As a parent, it can be painful to know that your child is experiencing difficulty, especially if you are hundreds or thousands of miles away. However, parents can and do provide incredible support from a distance and can play a key role in helping connect their son or daughter with the services they need.
Research tells us that, when students experience problems, they are most likely to reach out to their family and friends first. In fact, they are about three times more likely to talk to a parent than to seek help from a college counseling center or other professional resource. Parents may also be the first to notice changes in a student, as you are intimately familiar with your son or daughter’s mood, behavior and, history.
What You Can Do
The information on How to Help a Student is as relevant to parents as it is to the rest of the Amherst College community. If you become concerned about your son or daughter’s wellbeing, the first step is to have an honest conversation with them, express your concerns, and listen to what they have to say. By familiarizing yourself with the resources most appropriate with their situation, you can discuss them with your student and encourage them to connect to campus support services. If you are still concerned that your student may be at risk and want to alert us to what is happening, you may contact your student’s Class Dean, listed on the Dean of Students home page. While there are legal limits to what information we are able to disclose, we take your concerns seriously and want to partner with you in support of your son or daughter.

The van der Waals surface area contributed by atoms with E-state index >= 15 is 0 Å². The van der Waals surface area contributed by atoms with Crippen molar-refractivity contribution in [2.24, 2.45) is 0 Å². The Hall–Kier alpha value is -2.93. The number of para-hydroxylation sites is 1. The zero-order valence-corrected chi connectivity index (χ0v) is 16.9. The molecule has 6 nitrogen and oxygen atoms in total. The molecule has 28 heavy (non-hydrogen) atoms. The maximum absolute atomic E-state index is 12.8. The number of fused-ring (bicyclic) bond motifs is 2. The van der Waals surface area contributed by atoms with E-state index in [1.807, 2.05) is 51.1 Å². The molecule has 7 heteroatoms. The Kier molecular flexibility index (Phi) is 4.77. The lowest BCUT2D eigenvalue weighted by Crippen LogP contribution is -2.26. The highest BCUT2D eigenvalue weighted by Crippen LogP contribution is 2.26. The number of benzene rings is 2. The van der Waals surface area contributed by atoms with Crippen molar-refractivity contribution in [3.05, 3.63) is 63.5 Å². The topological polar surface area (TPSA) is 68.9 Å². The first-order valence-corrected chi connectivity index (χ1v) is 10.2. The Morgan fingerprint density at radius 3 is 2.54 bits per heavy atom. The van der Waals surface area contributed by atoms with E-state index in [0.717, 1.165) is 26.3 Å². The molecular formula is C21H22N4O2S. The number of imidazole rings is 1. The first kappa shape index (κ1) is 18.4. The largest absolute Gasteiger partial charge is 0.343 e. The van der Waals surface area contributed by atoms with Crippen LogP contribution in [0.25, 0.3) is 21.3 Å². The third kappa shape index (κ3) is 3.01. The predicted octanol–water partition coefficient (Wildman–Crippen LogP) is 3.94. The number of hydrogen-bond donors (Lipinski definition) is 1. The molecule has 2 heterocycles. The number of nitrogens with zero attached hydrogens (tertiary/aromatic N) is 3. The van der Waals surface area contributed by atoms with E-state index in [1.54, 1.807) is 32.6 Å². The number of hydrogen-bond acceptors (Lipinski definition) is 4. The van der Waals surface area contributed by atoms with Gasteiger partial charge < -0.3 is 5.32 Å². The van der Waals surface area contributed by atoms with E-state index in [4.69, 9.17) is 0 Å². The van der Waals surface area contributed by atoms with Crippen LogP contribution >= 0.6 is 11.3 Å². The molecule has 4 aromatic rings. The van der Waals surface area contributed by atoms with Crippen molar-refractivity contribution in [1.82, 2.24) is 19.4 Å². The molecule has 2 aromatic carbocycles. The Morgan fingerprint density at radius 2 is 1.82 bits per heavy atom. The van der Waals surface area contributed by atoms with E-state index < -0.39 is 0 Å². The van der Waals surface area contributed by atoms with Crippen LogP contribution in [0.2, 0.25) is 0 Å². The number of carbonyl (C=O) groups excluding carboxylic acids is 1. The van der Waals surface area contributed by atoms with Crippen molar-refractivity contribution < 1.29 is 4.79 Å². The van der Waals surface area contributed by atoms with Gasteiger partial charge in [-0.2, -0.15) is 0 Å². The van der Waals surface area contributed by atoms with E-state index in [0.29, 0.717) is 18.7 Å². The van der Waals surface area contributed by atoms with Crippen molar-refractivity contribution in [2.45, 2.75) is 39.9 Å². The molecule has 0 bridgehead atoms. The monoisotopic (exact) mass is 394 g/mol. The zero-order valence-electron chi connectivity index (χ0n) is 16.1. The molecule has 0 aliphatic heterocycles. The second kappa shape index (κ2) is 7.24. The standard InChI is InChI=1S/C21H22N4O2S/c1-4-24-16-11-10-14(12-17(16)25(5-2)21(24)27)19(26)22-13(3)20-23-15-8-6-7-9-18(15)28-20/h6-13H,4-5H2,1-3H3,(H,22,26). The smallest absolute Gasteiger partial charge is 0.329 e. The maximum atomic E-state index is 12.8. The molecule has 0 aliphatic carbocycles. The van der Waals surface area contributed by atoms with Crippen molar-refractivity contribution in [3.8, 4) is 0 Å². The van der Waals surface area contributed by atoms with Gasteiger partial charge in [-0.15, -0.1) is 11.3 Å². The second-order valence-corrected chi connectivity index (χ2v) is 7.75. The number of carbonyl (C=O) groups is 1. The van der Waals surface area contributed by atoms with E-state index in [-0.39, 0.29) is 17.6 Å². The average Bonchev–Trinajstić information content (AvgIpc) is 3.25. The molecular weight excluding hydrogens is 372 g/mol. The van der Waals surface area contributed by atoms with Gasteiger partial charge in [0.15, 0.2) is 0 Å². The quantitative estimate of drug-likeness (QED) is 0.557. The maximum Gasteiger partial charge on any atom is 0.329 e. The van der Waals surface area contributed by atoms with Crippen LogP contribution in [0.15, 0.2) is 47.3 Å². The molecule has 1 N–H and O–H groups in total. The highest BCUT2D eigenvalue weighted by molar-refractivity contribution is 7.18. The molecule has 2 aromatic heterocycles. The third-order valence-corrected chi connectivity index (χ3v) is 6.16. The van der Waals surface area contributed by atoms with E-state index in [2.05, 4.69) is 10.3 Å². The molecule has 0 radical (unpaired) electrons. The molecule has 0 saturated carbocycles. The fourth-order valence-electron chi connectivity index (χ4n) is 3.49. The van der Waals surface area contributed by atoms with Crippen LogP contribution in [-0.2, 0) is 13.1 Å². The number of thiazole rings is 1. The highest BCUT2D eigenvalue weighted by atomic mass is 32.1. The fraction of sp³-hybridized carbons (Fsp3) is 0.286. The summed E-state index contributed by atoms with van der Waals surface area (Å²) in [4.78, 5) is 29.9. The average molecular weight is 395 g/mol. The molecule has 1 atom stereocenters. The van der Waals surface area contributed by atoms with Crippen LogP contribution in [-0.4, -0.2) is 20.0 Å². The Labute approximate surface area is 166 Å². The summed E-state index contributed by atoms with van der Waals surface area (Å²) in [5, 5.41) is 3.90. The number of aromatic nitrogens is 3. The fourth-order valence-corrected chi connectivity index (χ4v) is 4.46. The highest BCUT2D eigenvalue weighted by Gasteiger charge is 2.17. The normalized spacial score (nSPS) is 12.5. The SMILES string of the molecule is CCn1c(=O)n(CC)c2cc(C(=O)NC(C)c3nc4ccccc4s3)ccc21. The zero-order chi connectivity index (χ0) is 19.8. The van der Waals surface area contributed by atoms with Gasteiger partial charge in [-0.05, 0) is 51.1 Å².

As parents, you must navigate the difficult balance of supporting, protecting, and advocating for your student’s wellbeing, while empowering them to establish their independence by making their own decisions and developing the skills they need to care for themselves. Please know that Amherst is committed to helping students flourish personally as well as academically.